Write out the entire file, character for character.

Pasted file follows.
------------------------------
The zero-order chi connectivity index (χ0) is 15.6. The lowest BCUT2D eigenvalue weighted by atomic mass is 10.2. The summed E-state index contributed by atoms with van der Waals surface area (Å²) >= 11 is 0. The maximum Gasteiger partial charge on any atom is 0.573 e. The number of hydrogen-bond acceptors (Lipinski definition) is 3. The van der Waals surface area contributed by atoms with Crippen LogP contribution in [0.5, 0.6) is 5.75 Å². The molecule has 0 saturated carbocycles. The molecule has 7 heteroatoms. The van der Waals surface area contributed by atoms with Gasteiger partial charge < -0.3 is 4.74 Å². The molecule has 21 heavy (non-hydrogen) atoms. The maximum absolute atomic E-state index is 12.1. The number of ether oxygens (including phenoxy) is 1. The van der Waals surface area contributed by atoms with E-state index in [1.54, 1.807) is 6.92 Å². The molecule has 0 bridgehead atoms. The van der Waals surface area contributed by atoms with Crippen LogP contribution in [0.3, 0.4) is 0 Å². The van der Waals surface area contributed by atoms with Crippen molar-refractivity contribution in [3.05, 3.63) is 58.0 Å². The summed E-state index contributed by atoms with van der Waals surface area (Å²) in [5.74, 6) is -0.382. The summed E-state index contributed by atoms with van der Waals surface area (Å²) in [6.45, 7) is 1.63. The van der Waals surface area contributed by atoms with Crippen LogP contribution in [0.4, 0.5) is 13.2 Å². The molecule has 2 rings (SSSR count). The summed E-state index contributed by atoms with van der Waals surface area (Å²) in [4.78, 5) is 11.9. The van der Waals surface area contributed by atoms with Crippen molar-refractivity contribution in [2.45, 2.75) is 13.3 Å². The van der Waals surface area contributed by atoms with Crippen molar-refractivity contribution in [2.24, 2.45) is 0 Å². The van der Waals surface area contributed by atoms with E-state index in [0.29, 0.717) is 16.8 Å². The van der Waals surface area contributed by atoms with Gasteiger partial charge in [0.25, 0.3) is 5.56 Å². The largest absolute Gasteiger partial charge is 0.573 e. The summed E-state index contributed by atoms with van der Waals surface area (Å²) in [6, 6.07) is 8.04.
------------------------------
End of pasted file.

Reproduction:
The zero-order chi connectivity index (χ0) is 15.6. The lowest BCUT2D eigenvalue weighted by atomic mass is 10.2. The summed E-state index contributed by atoms with van der Waals surface area (Å²) >= 11 is 0. The maximum Gasteiger partial charge on any atom is 0.573 e. The number of hydrogen-bond acceptors (Lipinski definition) is 3. The van der Waals surface area contributed by atoms with Crippen LogP contribution in [0.5, 0.6) is 5.75 Å². The molecule has 0 saturated carbocycles. The molecule has 7 heteroatoms. The van der Waals surface area contributed by atoms with Gasteiger partial charge < -0.3 is 4.74 Å². The molecule has 21 heavy (non-hydrogen) atoms. The maximum absolute atomic E-state index is 12.1. The number of ether oxygens (including phenoxy) is 1. The van der Waals surface area contributed by atoms with E-state index in [1.54, 1.807) is 6.92 Å². The molecule has 0 bridgehead atoms. The van der Waals surface area contributed by atoms with Crippen LogP contribution in [0.3, 0.4) is 0 Å². The van der Waals surface area contributed by atoms with Crippen molar-refractivity contribution in [3.05, 3.63) is 58.0 Å². The summed E-state index contributed by atoms with van der Waals surface area (Å²) in [5.74, 6) is -0.382. The summed E-state index contributed by atoms with van der Waals surface area (Å²) in [6.45, 7) is 1.63. The van der Waals surface area contributed by atoms with Crippen LogP contribution in [0.4, 0.5) is 13.2 Å². The molecule has 2 rings (SSSR count). The summed E-state index contributed by atoms with van der Waals surface area (Å²) in [4.78, 5) is 11.9. The van der Waals surface area contributed by atoms with Crippen molar-refractivity contribution in [2.45, 2.75) is 13.3 Å². The van der Waals surface area contributed by atoms with Crippen molar-refractivity contribution in [2.24, 2.45) is 0 Å². The van der Waals surface area contributed by atoms with E-state index in [0.29, 0.717) is 16.8 Å². The van der Waals surface area contributed by atoms with Gasteiger partial charge in [0.25, 0.3) is 5.56 Å². The largest absolute Gasteiger partial charge is 0.573 e. The summed E-state index contributed by atoms with van der Waals surface area (Å²) in [6, 6.07) is 8.04.